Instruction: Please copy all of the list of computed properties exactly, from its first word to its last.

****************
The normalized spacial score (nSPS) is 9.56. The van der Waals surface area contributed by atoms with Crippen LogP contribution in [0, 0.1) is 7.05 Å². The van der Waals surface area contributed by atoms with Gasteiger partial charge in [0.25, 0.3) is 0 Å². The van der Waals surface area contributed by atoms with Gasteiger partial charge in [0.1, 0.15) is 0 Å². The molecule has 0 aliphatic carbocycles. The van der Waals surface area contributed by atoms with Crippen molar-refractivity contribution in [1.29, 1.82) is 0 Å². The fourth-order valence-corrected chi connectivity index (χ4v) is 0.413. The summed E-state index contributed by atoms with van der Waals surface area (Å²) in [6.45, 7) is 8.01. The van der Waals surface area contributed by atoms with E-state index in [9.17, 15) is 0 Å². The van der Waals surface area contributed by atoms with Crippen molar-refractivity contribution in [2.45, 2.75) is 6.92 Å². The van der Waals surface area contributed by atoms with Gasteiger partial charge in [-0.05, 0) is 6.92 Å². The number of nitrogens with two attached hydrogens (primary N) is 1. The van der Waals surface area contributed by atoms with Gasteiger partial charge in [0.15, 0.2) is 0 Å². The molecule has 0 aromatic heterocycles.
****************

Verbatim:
The normalized spacial score (nSPS) is 9.56. The van der Waals surface area contributed by atoms with Crippen LogP contribution in [0, 0.1) is 7.05 Å². The van der Waals surface area contributed by atoms with Gasteiger partial charge in [0.25, 0.3) is 0 Å². The van der Waals surface area contributed by atoms with Gasteiger partial charge in [0.1, 0.15) is 0 Å². The molecule has 0 aliphatic carbocycles. The van der Waals surface area contributed by atoms with Crippen molar-refractivity contribution in [1.29, 1.82) is 0 Å². The fourth-order valence-corrected chi connectivity index (χ4v) is 0.413. The summed E-state index contributed by atoms with van der Waals surface area (Å²) in [6.45, 7) is 8.01. The van der Waals surface area contributed by atoms with E-state index in [9.17, 15) is 0 Å². The van der Waals surface area contributed by atoms with Crippen molar-refractivity contribution in [2.45, 2.75) is 6.92 Å². The van der Waals surface area contributed by atoms with Gasteiger partial charge in [-0.05, 0) is 6.92 Å². The number of nitrogens with two attached hydrogens (primary N) is 1. The van der Waals surface area contributed by atoms with Gasteiger partial charge in [0.15, 0.2) is 0 Å². The molecule has 0 aromatic heterocycles.